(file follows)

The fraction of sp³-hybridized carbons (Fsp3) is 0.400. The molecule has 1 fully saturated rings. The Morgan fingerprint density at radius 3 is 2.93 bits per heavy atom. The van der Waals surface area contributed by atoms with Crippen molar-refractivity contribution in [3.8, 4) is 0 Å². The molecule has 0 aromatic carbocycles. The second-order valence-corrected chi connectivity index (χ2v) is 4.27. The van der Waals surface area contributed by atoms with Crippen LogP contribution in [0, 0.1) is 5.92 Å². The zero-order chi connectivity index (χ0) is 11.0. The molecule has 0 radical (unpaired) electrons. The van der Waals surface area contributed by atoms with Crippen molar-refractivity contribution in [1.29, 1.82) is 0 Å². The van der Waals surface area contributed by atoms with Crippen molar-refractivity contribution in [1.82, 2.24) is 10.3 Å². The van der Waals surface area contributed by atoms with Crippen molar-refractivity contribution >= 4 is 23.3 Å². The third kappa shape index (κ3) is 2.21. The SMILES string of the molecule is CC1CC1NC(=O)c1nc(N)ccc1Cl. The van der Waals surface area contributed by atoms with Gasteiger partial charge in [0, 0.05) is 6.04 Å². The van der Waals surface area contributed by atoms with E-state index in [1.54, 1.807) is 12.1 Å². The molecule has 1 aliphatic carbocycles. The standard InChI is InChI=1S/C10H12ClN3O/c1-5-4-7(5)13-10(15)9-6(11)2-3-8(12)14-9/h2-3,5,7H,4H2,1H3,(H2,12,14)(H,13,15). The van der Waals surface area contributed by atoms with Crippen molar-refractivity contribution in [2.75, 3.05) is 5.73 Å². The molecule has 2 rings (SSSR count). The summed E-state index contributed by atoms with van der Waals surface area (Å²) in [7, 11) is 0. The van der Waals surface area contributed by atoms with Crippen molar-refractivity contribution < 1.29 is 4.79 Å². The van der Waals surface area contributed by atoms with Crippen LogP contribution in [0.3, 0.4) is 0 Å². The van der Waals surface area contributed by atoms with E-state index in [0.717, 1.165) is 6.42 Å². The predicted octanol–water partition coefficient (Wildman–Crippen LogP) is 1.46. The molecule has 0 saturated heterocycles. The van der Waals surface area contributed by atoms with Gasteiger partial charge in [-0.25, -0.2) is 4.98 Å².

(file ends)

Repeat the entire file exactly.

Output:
The fraction of sp³-hybridized carbons (Fsp3) is 0.400. The molecule has 1 fully saturated rings. The Morgan fingerprint density at radius 3 is 2.93 bits per heavy atom. The van der Waals surface area contributed by atoms with Crippen molar-refractivity contribution in [3.8, 4) is 0 Å². The molecule has 0 aromatic carbocycles. The second-order valence-corrected chi connectivity index (χ2v) is 4.27. The van der Waals surface area contributed by atoms with Crippen LogP contribution in [0, 0.1) is 5.92 Å². The zero-order chi connectivity index (χ0) is 11.0. The molecule has 0 radical (unpaired) electrons. The van der Waals surface area contributed by atoms with Crippen molar-refractivity contribution in [1.29, 1.82) is 0 Å². The van der Waals surface area contributed by atoms with Crippen molar-refractivity contribution in [1.82, 2.24) is 10.3 Å². The van der Waals surface area contributed by atoms with Crippen molar-refractivity contribution >= 4 is 23.3 Å². The third kappa shape index (κ3) is 2.21. The SMILES string of the molecule is CC1CC1NC(=O)c1nc(N)ccc1Cl. The van der Waals surface area contributed by atoms with Gasteiger partial charge in [0, 0.05) is 6.04 Å². The van der Waals surface area contributed by atoms with E-state index in [1.54, 1.807) is 12.1 Å². The molecule has 1 aliphatic carbocycles. The standard InChI is InChI=1S/C10H12ClN3O/c1-5-4-7(5)13-10(15)9-6(11)2-3-8(12)14-9/h2-3,5,7H,4H2,1H3,(H2,12,14)(H,13,15). The van der Waals surface area contributed by atoms with Crippen molar-refractivity contribution in [2.75, 3.05) is 5.73 Å². The molecule has 2 rings (SSSR count). The summed E-state index contributed by atoms with van der Waals surface area (Å²) in [7, 11) is 0. The van der Waals surface area contributed by atoms with Crippen molar-refractivity contribution < 1.29 is 4.79 Å². The van der Waals surface area contributed by atoms with Crippen LogP contribution in [0.3, 0.4) is 0 Å². The van der Waals surface area contributed by atoms with E-state index in [0.717, 1.165) is 6.42 Å². The predicted octanol–water partition coefficient (Wildman–Crippen LogP) is 1.46. The molecule has 0 saturated heterocycles. The van der Waals surface area contributed by atoms with Gasteiger partial charge in [-0.25, -0.2) is 4.98 Å².